- This daily round-up brings you a selection of the latest news updates on the COVID-19 coronavirus pandemic, as well as tips and tools to help you stay informed and protected.
- Today's top stories: Protests in the US could spark a second wave of coronavirus; the first human trial of an antibody treatment for COVID-19; South America faces stark coronavirus challenge; and a new AI tool to help scientists fact-check COVID-19 claims.
What is the World Economic Forum doing about the coronavirus outbreak?
Responding to the COVID-19 pandemic requires global cooperation among governments, international organizations and the business community, which is at the centre of the World Economic Forum’s mission as the International Organization for Public-Private Cooperation.
Since its launch on 11 March, the Forum’s COVID Action Platform has brought together 1,667 stakeholders from 1,106 businesses and organizations to mitigate the risk and impact of the unprecedented global health emergency that is COVID-19.
The platform is created with the support of the World Health Organization and is open to all businesses and industry groups, as well as other stakeholders, aiming to integrate and inform joint action.
As an organization, the Forum has a track record of supporting efforts to contain epidemics. In 2017, at our Annual Meeting, the Coalition for Epidemic Preparedness Innovations (CEPI) was launched – bringing together experts from government, business, health, academia and civil society to accelerate the development of vaccines. CEPI is currently supporting the race to develop a vaccine against this strand of the coronavirus.
1. How COVID-19 is affecting the globe
- Confirmed coronavirus cases have surpassed 6.2 million worldwide, according to Johns Hopkins University. More than 375,000 people have died from the virus, while over 2.6 million have recovered.
- Officials warn protests in the US could spark a second wave of the pandemic.
- The first human trial of a possible antibody treatment for COVID-19 is underway.
- No new deaths reported in Spain for the first time.
- Cases in Brazil surpass half-million mark.
- A surge in cases in Iran could portend a second wave.
Five out of the 10 countries reporting the highest number of new cases are currently in the Americas, said Michael J. Ryan, Chief Executive Director of the World Health Organization (WHO) Health Emergencies Programme.
While health systems in countries such as Brazil, the US, Peru, Chile and Mexico are coming under pressure, there’s been a “progressive increase in cases across a range of different countries.”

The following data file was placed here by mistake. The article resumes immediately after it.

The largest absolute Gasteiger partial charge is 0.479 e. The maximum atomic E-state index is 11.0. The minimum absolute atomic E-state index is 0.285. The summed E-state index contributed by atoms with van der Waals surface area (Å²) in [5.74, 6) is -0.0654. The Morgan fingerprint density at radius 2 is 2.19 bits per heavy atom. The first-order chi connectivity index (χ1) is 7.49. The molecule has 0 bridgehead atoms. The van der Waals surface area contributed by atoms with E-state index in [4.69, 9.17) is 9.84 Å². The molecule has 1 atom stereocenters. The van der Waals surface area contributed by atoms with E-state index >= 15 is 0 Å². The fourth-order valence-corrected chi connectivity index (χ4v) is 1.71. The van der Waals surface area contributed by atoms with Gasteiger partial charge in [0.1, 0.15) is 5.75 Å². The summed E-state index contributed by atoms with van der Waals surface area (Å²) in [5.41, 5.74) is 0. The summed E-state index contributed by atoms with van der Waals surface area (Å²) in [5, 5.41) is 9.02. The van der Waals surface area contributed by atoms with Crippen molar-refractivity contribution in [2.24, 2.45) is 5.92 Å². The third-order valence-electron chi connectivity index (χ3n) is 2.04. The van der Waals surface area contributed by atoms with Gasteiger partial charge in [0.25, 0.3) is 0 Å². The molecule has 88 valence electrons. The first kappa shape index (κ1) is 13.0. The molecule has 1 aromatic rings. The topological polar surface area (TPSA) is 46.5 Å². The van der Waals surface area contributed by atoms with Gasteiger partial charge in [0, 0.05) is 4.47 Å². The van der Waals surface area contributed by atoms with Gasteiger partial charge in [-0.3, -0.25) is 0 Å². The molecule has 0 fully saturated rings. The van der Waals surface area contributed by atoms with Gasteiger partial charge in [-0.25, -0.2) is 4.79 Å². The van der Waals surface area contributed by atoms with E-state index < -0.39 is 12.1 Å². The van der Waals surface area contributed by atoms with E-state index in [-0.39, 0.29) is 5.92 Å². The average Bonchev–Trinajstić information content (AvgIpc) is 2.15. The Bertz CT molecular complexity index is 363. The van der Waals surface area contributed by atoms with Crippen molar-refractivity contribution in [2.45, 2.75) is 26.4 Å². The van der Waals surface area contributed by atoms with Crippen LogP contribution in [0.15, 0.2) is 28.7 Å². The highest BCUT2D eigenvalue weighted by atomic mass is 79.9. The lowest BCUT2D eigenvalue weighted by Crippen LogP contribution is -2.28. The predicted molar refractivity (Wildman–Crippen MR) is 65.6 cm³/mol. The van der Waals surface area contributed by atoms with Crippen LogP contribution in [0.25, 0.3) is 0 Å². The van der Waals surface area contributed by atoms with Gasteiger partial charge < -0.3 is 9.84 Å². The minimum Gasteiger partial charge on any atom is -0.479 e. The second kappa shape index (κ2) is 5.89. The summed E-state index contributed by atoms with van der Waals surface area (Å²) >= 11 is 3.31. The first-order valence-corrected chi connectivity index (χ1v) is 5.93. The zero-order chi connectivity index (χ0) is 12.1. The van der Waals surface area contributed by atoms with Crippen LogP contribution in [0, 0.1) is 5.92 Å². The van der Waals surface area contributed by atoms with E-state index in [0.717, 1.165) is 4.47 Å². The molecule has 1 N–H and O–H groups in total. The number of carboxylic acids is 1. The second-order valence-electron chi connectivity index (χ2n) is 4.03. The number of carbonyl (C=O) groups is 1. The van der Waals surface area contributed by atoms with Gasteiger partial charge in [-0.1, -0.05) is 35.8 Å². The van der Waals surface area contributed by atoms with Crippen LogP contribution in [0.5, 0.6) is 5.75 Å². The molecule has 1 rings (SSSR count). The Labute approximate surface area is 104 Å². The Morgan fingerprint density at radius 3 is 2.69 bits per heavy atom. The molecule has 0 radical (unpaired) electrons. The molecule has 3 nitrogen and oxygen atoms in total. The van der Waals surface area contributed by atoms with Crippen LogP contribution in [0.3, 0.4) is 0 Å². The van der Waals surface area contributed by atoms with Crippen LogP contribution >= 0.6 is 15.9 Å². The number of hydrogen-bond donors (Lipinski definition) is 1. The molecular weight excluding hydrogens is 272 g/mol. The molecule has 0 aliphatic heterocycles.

The WHO is particularly worried about countries with weakened health systems, such as Haiti. Additionally, Ryan said countries in Central and South America will need special support as they have become “intense zones of transmission for the virus."
Response in these countries is hampered by a range of complex factors, said Ryan, including the number of people living in urban settings and the number of urban poor.
“Clearly the situation in many South American countries is far from stable,” he said.
3. New Ebola outbreak reported
A new Ebola outbreak was detected in the Democratic Republic of the Congo, near Mbandaka, Équateur province, according to the WHO. This is the Democratic Republic of the Congo’s 11th outbreak of Ebola since the virus was first discovered in the country in 1976.
“This outbreak is a reminder that coronavirus is not the only health threat people face,” Dr Tedros Adhanom Ghebreyesus, WHO Director-General, said in a statement.
The scope of the COVID-19 crisis has ignited a range of expert commentary, but the resulting increase in papers and research has been difficult to parse.
The new SciFact tool should help, says the MIT Review. This tool, created by the Seattle-based research nonprofit Allen Institute for Artificial Intelligence (AI2), was built on top of a neural network and can help scientists sort through the available research by typing claims into a search bar. The resulting feed will include papers labeled as supporting or refuting a particular assertion.
How well does it work? According to the MIT Review, when the tool was tested on scientific claims related to COVID-19, "they found that it retrieved relevant papers and accurately labeled them 23 out of 36 times."